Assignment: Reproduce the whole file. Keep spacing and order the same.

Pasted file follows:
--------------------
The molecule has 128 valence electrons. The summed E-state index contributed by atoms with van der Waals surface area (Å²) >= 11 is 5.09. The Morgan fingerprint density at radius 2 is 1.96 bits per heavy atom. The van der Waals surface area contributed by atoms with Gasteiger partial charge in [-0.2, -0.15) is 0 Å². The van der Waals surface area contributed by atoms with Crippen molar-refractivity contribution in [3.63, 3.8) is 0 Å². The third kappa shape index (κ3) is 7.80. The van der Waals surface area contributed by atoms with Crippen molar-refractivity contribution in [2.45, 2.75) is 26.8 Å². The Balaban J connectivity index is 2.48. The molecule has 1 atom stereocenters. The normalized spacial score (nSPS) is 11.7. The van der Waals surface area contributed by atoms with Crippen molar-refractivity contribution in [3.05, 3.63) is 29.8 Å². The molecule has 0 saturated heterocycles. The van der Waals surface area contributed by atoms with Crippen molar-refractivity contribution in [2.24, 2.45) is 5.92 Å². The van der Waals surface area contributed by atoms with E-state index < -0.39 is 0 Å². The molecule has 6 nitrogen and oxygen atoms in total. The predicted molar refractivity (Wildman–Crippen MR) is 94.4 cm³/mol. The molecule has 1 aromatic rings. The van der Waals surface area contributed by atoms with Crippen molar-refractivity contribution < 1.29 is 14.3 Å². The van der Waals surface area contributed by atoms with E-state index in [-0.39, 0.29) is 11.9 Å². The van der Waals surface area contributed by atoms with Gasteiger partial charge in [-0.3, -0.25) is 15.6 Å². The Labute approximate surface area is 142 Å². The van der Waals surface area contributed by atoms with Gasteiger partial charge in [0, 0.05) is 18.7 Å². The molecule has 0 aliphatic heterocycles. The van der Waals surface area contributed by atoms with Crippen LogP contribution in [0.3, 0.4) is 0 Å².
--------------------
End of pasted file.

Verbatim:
The molecule has 128 valence electrons. The summed E-state index contributed by atoms with van der Waals surface area (Å²) >= 11 is 5.09. The Morgan fingerprint density at radius 2 is 1.96 bits per heavy atom. The van der Waals surface area contributed by atoms with Gasteiger partial charge in [-0.2, -0.15) is 0 Å². The van der Waals surface area contributed by atoms with Crippen molar-refractivity contribution in [3.63, 3.8) is 0 Å². The third kappa shape index (κ3) is 7.80. The van der Waals surface area contributed by atoms with Crippen molar-refractivity contribution in [2.45, 2.75) is 26.8 Å². The Balaban J connectivity index is 2.48. The molecule has 1 atom stereocenters. The normalized spacial score (nSPS) is 11.7. The van der Waals surface area contributed by atoms with Crippen molar-refractivity contribution in [3.05, 3.63) is 29.8 Å². The molecule has 0 saturated heterocycles. The van der Waals surface area contributed by atoms with Crippen molar-refractivity contribution in [2.24, 2.45) is 5.92 Å². The van der Waals surface area contributed by atoms with E-state index < -0.39 is 0 Å². The molecule has 6 nitrogen and oxygen atoms in total. The predicted molar refractivity (Wildman–Crippen MR) is 94.4 cm³/mol. The molecule has 1 aromatic rings. The van der Waals surface area contributed by atoms with Crippen molar-refractivity contribution < 1.29 is 14.3 Å². The van der Waals surface area contributed by atoms with E-state index in [-0.39, 0.29) is 11.9 Å². The van der Waals surface area contributed by atoms with Gasteiger partial charge in [-0.3, -0.25) is 15.6 Å². The Labute approximate surface area is 142 Å². The van der Waals surface area contributed by atoms with Gasteiger partial charge in [0, 0.05) is 18.7 Å². The molecule has 0 aliphatic heterocycles. The van der Waals surface area contributed by atoms with Crippen LogP contribution in [0.3, 0.4) is 0 Å².